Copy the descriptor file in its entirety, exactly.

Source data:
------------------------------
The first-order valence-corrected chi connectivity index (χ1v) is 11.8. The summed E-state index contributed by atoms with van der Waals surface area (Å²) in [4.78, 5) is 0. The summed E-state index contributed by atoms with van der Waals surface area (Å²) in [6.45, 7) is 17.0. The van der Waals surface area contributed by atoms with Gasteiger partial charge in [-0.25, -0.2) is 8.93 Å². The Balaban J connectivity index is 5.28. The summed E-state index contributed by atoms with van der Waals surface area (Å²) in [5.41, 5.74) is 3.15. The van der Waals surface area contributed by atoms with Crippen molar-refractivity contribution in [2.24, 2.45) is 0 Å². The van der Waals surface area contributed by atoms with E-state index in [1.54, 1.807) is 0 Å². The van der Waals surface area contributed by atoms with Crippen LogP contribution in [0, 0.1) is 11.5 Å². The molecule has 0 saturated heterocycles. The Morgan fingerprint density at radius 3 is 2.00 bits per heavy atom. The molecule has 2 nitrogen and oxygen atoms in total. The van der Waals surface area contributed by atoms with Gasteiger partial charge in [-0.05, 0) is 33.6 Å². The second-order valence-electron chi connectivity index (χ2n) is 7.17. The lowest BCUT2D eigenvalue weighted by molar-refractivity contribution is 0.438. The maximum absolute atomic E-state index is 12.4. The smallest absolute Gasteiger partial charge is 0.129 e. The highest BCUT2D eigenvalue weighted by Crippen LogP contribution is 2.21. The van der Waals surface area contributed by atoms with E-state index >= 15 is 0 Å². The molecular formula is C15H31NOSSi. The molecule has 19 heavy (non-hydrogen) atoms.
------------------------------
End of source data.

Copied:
The first-order valence-corrected chi connectivity index (χ1v) is 11.8. The summed E-state index contributed by atoms with van der Waals surface area (Å²) in [4.78, 5) is 0. The summed E-state index contributed by atoms with van der Waals surface area (Å²) in [6.45, 7) is 17.0. The van der Waals surface area contributed by atoms with Gasteiger partial charge in [-0.25, -0.2) is 8.93 Å². The Balaban J connectivity index is 5.28. The summed E-state index contributed by atoms with van der Waals surface area (Å²) in [5.41, 5.74) is 3.15. The van der Waals surface area contributed by atoms with Crippen molar-refractivity contribution in [2.24, 2.45) is 0 Å². The van der Waals surface area contributed by atoms with E-state index in [1.54, 1.807) is 0 Å². The van der Waals surface area contributed by atoms with Crippen LogP contribution in [0, 0.1) is 11.5 Å². The molecule has 0 saturated heterocycles. The Morgan fingerprint density at radius 3 is 2.00 bits per heavy atom. The molecule has 2 nitrogen and oxygen atoms in total. The van der Waals surface area contributed by atoms with Gasteiger partial charge in [-0.05, 0) is 33.6 Å². The second-order valence-electron chi connectivity index (χ2n) is 7.17. The lowest BCUT2D eigenvalue weighted by molar-refractivity contribution is 0.438. The maximum absolute atomic E-state index is 12.4. The smallest absolute Gasteiger partial charge is 0.129 e. The highest BCUT2D eigenvalue weighted by Crippen LogP contribution is 2.21. The van der Waals surface area contributed by atoms with E-state index >= 15 is 0 Å². The molecular formula is C15H31NOSSi. The molecule has 19 heavy (non-hydrogen) atoms.